Sound Of Guns - Live At King Tut's Wah Wah Hut, Glasgow

The sound of fun

When a band tweets to its fans ahead of a gig, setting them with a challenge to see who can crowd surf the longest in order to get a bespoke t-shirt, you’d have thought that’d be asking for trouble. But not for Sound of Guns, who prove to their fans at their King Tut’s gig that they’re in fact the supreme champions of pumped-up, adrenaline rush mayhem. Sound of Guns must be a security guard’s worst nightmare...

Alternative rock Liverpudlians Sound of Guns start off with 'Sometimes', the first track from their album 'Angels and Enemies' and instantaneously crowd members begin to surf for their lives, with frontman Andrew Metcalfe in hot pursuit. Impressively enough, even being tussled in the air, there's not one bum note from Andrew, it's bloody effortless. The atmosphere is electrifying, the crowd’s all pumped up and ready to get fucked up.

'Sometimes' has a slow and chilling piano accompaniment at the beginning which then builds up with an electric guitar riff and drums. Andrew's levitating in the air and singing from the depths of his lung capacity “I was born here, and I’ll die here.” It's a metaphor in itself; he's a born frontman who lives to entertain his fans.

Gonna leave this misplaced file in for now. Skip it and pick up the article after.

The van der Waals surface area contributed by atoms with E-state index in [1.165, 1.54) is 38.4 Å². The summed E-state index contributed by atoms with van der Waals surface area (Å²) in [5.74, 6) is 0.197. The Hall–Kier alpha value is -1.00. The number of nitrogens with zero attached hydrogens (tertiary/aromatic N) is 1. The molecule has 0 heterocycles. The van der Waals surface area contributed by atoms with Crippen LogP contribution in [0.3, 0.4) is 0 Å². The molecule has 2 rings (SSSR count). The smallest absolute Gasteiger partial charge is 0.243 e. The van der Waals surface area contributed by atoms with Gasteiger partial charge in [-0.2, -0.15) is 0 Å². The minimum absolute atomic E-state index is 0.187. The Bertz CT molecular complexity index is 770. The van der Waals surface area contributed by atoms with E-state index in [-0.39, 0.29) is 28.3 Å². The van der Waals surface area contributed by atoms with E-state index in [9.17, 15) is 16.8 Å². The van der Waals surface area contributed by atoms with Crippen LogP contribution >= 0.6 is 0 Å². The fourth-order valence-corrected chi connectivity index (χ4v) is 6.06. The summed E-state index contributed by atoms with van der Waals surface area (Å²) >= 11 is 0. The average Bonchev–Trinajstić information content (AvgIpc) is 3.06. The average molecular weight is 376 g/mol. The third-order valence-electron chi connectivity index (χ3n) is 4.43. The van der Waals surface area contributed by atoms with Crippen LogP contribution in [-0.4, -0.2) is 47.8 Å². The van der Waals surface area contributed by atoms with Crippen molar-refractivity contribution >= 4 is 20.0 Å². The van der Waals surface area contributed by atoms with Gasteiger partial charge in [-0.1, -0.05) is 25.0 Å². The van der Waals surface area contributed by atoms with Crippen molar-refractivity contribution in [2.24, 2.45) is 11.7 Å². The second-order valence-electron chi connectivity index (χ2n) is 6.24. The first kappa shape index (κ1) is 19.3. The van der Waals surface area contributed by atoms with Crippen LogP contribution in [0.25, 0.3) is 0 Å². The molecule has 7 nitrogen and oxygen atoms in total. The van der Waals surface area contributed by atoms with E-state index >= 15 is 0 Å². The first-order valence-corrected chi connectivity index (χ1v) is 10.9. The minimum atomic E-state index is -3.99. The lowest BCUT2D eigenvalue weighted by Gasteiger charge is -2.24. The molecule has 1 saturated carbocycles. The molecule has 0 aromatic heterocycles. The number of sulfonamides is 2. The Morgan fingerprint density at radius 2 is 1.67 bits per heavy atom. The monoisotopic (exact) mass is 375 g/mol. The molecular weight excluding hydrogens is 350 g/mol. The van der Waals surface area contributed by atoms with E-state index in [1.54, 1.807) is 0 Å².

'Antarctica' is next and from the same album, it's a slow building melody which begins with the keyboard, and then explodes into drums, guitar, violin. The crowd is bursting with energy throughout this song, it's as if they've all been fitted with batteries. They also perform 'Lightspeed', a song from their debut album 'What Came from Fire'. The room is consumed with a slow paced, intense drum sequence and guitar riff, which Andy sings over initially with the immortal words "We’ve got nowhere else to go, the last card’s been turned over." The song is sad and poignant and intensifies into galloping drums into an explosive finale.

'Collisions', from the same album, is catchy, and has a slight feel of the Manic Street Preachers with a catchy marching beat, electric guitar strum and marching beat. 'Backs of Butterflies' is strong and profound - you can hear the angst in Andy’s voice. 'Whites of Your Eyes’ is another crowd pleaser, which has all instruments slap-bang into one song - maracas, drums and guitars. It's slow paced, and feels like a hair-tingling lament in places, with violins playing distantly in the background.

A bonus of the night is the crowd getting a first listen to Sound of Gun’s songs ‘Boneyard’ and ‘Lost’ which the crowd all erupt to, they simply can’t get enough of this band.

The question is – who won the bloody t-shirt...?

 

Words by Morven MacNeil

Photos by Euan Robertson

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